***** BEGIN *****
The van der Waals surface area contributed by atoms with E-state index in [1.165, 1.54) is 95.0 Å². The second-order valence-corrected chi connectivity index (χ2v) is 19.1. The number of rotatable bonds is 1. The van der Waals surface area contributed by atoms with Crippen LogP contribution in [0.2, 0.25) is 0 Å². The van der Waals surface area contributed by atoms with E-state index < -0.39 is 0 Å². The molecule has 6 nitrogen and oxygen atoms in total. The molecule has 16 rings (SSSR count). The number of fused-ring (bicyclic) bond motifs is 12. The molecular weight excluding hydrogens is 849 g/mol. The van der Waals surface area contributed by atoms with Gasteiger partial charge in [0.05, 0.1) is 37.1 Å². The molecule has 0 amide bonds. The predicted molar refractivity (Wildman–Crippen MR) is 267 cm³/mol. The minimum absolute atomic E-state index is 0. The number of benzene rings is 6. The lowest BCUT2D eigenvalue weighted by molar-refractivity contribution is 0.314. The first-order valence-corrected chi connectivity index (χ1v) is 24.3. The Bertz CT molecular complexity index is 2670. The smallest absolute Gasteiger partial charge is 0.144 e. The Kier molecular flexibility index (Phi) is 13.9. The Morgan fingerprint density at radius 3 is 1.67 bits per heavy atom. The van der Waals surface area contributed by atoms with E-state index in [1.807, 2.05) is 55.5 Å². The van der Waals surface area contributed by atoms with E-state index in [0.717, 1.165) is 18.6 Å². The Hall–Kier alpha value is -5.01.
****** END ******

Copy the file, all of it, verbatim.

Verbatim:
The van der Waals surface area contributed by atoms with E-state index in [1.165, 1.54) is 95.0 Å². The second-order valence-corrected chi connectivity index (χ2v) is 19.1. The number of rotatable bonds is 1. The van der Waals surface area contributed by atoms with Crippen LogP contribution in [0.2, 0.25) is 0 Å². The van der Waals surface area contributed by atoms with E-state index < -0.39 is 0 Å². The molecule has 6 nitrogen and oxygen atoms in total. The molecule has 16 rings (SSSR count). The number of fused-ring (bicyclic) bond motifs is 12. The molecular weight excluding hydrogens is 849 g/mol. The van der Waals surface area contributed by atoms with Gasteiger partial charge in [0.05, 0.1) is 37.1 Å². The molecule has 0 amide bonds. The predicted molar refractivity (Wildman–Crippen MR) is 267 cm³/mol. The minimum absolute atomic E-state index is 0. The number of benzene rings is 6. The lowest BCUT2D eigenvalue weighted by molar-refractivity contribution is 0.314. The first-order valence-corrected chi connectivity index (χ1v) is 24.3. The Bertz CT molecular complexity index is 2670. The smallest absolute Gasteiger partial charge is 0.144 e. The Kier molecular flexibility index (Phi) is 13.9. The Morgan fingerprint density at radius 3 is 1.67 bits per heavy atom. The van der Waals surface area contributed by atoms with E-state index in [1.807, 2.05) is 55.5 Å². The van der Waals surface area contributed by atoms with E-state index in [0.717, 1.165) is 18.6 Å². The Hall–Kier alpha value is -5.01.